I’m sorry, but drug addicts are their own worst enemy. I get it’s a disease, but if the person does not want to help themselves, why should we waste our time. Go take one of these ranches for sale and dump all these drug addicts there. Have a helicopter make a daily drop for their fix and let them kill themselves.

    Big difference between an addict that contributes to society and an addict that is a 100% taker in society. If you build a tent city on someone’s property, and only do drugs all day…go to hell. I feel bad for the addicts that still go to work. Those are the one’s I’m willing to help. The homeless drug addicts in cali can go f’k themselves. Selfish pricks.

  61. Blue Ribbon Teacher says:

    This is going to end well. Getting rid of zoning is a freehand out to the biggest dirtbags on this planet…real estate developers. How many hardworking Americans are going to have their town and neighborhood destroyed by the greed of unregulated developers. There has to be rules…

    What it means is that the ping pong club is coming to your neighborhood without a fight.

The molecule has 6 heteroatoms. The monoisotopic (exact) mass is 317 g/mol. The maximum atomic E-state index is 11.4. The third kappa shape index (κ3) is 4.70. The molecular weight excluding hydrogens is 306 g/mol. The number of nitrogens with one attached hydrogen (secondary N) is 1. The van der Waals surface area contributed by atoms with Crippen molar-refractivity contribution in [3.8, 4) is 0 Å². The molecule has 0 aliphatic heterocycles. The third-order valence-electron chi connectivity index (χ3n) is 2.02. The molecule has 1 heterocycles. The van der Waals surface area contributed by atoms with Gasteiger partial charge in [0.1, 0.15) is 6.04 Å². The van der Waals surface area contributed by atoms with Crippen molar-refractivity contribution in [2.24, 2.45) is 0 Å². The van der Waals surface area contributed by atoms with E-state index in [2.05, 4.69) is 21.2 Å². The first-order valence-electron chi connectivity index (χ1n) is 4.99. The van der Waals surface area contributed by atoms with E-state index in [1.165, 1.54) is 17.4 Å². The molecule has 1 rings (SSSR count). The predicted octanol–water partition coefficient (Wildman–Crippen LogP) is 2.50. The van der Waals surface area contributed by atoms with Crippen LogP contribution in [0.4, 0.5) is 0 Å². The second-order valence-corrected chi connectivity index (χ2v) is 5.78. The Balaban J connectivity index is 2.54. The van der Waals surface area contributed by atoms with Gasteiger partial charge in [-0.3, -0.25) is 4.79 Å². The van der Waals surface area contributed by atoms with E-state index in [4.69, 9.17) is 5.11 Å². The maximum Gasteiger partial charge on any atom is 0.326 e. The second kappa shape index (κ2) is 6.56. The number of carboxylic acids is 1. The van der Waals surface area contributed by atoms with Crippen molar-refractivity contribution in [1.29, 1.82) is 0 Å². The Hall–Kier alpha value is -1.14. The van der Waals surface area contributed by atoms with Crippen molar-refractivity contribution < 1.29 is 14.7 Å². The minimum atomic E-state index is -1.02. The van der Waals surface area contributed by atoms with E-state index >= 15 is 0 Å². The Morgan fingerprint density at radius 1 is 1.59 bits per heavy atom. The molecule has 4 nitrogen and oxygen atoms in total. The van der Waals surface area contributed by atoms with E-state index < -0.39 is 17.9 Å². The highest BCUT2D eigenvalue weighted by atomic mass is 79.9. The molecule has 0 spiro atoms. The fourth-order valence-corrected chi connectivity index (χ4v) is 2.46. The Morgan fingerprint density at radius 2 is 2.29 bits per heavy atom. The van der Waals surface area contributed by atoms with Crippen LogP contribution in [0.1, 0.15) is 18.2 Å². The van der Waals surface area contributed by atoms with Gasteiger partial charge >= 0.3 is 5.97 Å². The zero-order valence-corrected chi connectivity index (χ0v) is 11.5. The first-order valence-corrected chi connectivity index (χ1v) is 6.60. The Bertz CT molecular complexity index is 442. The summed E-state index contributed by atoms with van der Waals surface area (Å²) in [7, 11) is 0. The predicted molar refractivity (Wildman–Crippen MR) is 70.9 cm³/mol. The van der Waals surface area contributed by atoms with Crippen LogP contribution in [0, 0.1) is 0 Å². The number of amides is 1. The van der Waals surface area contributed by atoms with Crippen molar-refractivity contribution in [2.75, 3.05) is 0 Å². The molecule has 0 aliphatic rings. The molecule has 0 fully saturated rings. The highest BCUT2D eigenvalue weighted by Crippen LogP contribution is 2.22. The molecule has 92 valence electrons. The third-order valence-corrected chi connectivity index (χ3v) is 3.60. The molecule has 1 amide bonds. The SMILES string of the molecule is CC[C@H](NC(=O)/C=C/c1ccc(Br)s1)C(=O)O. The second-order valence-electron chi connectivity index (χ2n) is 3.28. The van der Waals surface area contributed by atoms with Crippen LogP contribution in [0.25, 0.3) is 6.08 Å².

62. chicagofinance says:

    Nice….. the further down the page which cover more of the recent hysteria are interesting to me. The older stuff is just stale now; being proven patently wrong by overwhelming prima facie evidence.
    https://cei.org/blog/wrong-again-50-years-failed-eco-pocalyptic-predictions

  63. The Great Pumpkin says:

    Don’t worry, it will all go to hell under these conditions. Don’t cry when your neighbor turns his home in sh!t hole.

    Blue Ribbon Teacher says:
    September 18, 2019 at 1:18 pm
    This is going to end well. Getting rid of zoning is a freehand out to the biggest dirtbags on this planet…real estate developers. How many hardworking Americans are going to have their town and neighborhood destroyed by the greed of unregulated developers. There has to be rules…

    What it means is that the ping pong club is coming to your neighborhood without a fight.

  64. chicagofinance says:

    The woman all the way at the end is his wife…… she is fcuking hot for 50+

    Juice Box says:
    September 18, 2019 at 12:52 pm
    As far as you not understanding? Don’t you dress up as Dave Gahan on Halloween and break out the karaoke machine?